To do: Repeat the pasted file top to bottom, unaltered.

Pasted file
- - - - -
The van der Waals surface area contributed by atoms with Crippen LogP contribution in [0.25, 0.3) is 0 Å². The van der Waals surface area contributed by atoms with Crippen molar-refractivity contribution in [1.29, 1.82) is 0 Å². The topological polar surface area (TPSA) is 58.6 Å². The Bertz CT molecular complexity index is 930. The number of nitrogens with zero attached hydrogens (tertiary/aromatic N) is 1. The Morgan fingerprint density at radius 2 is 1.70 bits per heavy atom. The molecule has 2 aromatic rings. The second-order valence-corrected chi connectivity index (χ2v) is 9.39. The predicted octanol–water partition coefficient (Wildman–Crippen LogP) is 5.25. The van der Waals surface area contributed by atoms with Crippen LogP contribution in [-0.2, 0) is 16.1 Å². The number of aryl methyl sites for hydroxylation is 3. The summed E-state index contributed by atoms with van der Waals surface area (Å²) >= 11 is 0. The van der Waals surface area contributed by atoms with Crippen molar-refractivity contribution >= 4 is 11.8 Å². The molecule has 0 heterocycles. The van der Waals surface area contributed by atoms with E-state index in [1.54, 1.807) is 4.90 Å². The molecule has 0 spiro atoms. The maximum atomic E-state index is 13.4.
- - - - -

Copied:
The van der Waals surface area contributed by atoms with Crippen LogP contribution in [0.25, 0.3) is 0 Å². The van der Waals surface area contributed by atoms with Crippen molar-refractivity contribution in [1.29, 1.82) is 0 Å². The topological polar surface area (TPSA) is 58.6 Å². The Bertz CT molecular complexity index is 930. The number of nitrogens with zero attached hydrogens (tertiary/aromatic N) is 1. The Morgan fingerprint density at radius 2 is 1.70 bits per heavy atom. The molecule has 2 aromatic rings. The second-order valence-corrected chi connectivity index (χ2v) is 9.39. The predicted octanol–water partition coefficient (Wildman–Crippen LogP) is 5.25. The van der Waals surface area contributed by atoms with Crippen LogP contribution in [-0.2, 0) is 16.1 Å². The number of aryl methyl sites for hydroxylation is 3. The summed E-state index contributed by atoms with van der Waals surface area (Å²) >= 11 is 0. The van der Waals surface area contributed by atoms with Crippen molar-refractivity contribution >= 4 is 11.8 Å². The molecule has 0 heterocycles. The van der Waals surface area contributed by atoms with E-state index in [1.54, 1.807) is 4.90 Å². The molecule has 0 spiro atoms. The maximum atomic E-state index is 13.4.